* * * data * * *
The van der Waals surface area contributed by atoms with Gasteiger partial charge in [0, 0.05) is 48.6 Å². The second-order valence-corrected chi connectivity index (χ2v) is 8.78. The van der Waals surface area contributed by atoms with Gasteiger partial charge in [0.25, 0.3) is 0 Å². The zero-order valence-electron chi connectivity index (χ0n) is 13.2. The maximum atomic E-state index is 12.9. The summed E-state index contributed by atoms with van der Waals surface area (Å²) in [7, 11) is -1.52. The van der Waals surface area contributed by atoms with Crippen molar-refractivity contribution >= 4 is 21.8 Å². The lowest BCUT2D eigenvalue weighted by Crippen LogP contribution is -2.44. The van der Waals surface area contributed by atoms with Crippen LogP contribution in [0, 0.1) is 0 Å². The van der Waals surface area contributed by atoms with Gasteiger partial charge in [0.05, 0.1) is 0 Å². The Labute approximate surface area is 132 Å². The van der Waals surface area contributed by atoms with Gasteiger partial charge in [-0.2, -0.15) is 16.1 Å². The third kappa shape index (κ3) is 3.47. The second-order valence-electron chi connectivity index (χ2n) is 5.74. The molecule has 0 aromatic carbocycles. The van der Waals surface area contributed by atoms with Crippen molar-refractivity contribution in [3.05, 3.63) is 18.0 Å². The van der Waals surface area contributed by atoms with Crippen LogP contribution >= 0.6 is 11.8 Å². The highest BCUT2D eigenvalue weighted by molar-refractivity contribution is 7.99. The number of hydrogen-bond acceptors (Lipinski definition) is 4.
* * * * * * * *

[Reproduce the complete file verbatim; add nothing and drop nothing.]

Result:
The van der Waals surface area contributed by atoms with Gasteiger partial charge in [0, 0.05) is 48.6 Å². The second-order valence-corrected chi connectivity index (χ2v) is 8.78. The van der Waals surface area contributed by atoms with Gasteiger partial charge in [0.25, 0.3) is 0 Å². The zero-order valence-electron chi connectivity index (χ0n) is 13.2. The maximum atomic E-state index is 12.9. The summed E-state index contributed by atoms with van der Waals surface area (Å²) in [7, 11) is -1.52. The van der Waals surface area contributed by atoms with Crippen molar-refractivity contribution >= 4 is 21.8 Å². The lowest BCUT2D eigenvalue weighted by Crippen LogP contribution is -2.44. The van der Waals surface area contributed by atoms with Crippen LogP contribution in [0, 0.1) is 0 Å². The van der Waals surface area contributed by atoms with Gasteiger partial charge in [0.05, 0.1) is 0 Å². The Labute approximate surface area is 132 Å². The van der Waals surface area contributed by atoms with Gasteiger partial charge in [-0.2, -0.15) is 16.1 Å². The third kappa shape index (κ3) is 3.47. The second-order valence-electron chi connectivity index (χ2n) is 5.74. The molecule has 0 aromatic carbocycles. The van der Waals surface area contributed by atoms with Crippen molar-refractivity contribution in [3.05, 3.63) is 18.0 Å². The van der Waals surface area contributed by atoms with Crippen LogP contribution >= 0.6 is 11.8 Å². The highest BCUT2D eigenvalue weighted by molar-refractivity contribution is 7.99. The number of hydrogen-bond acceptors (Lipinski definition) is 4.